TRIBAL WATERS, a new film from Patagonia and Teton Gravity Research, tells the story of the Eastern Shoshone and Northern Arapaho Tribes and what happened when their land and water was taken, and what they are doing now to protect their water and fish.
The Shoshone people have lived on the eastern slope of the Wind River mountains for more than 10,000 years—this water runs deep for them. They pray alongside the river. They pray for the river. They pray with the river. But what happens when your river is highjacked by a ruthless system that would stop at nothing to control the resource?
Directed by Jon Klaczkiewicz, TRIBAL WATERS, a film by Teton Gravity Research presented by Patagonia, documents the course and history of the magnificent Wind River, now the home waters of the Eastern Shoshone and Northern Arapaho Tribes. The story of the Wind is a record of stolen ancestral lands, insatiable agricultural demands and a mercurial, unreliable American justice system. Through the eyes of Darren Calhoun, an enrolled member of the Northern Arapaho Tribe and a descendent of the Eastern Shoshone Tribe, we experience a river that impacts everything it touches—from the price of next season’s crops to a native culture, history and way of life.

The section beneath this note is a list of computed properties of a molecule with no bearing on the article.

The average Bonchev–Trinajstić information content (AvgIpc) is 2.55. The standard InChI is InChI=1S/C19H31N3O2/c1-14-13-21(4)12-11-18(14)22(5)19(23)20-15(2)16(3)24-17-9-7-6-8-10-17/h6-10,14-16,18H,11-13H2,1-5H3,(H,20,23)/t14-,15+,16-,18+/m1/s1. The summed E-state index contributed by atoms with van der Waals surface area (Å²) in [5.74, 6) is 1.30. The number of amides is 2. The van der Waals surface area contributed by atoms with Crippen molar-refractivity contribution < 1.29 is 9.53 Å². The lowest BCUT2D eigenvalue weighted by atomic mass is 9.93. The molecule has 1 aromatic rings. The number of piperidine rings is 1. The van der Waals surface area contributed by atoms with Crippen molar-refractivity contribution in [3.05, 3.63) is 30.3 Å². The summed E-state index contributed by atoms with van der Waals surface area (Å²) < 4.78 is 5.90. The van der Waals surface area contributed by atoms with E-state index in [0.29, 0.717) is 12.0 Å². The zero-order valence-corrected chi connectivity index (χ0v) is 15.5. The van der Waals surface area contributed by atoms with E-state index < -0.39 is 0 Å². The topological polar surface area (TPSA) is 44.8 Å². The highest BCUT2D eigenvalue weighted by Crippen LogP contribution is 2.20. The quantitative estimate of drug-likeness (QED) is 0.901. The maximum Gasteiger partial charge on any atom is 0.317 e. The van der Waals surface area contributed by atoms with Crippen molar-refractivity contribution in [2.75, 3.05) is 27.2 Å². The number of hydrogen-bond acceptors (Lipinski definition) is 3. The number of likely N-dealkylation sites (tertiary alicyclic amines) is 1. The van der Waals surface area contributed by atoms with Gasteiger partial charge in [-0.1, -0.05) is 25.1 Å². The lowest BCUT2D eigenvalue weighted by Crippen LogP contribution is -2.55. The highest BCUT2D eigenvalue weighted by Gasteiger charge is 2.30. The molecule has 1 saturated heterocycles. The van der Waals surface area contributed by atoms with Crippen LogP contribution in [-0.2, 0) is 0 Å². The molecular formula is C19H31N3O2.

“It is a hopeful story,” says Calhoun, a lifelong angler and conservationist. He’s leading efforts to develop the economic potential of tribal-owned, sustainable recreational opportunities on the 2.5 million acres of native land. “This is the story of the Wind River I want to tell.”
That story means healing the Wind River. It means rethinking water rights, protecting and maintaining instream flow, creating more efficient agricultural models and investing in a sustainable outdoor economy—fishing, rafting, hiking, whitewater and backcountry adventure.
“Investing in an equitable and just future for the Shoshone and Arapaho people is something Patagonia deeply believes in,” said Ted Manning, Patagonia’s Director of Fly Fishing. “Working to protect and preserve the water and fish of the Wind River is tied to our mission statement. We’re humbled and gratified to be part of a project where these two values meet.”
To underscore those efforts, Patagonia has partnered with Indifly, a nonprofit organization that creates economic opportunities for Indigenous communities while protecting the environments that sustain them. In partnership with Eastern Shoshone and Northern Arapaho Tribes’ Fish & Game, Indifly works to educate and engage Native youth and create sustainable livelihoods through the power of fly fishing on the Wind River Reservation. Learn more about Indifly’s work at <https://www.indifly.org/wind-river>.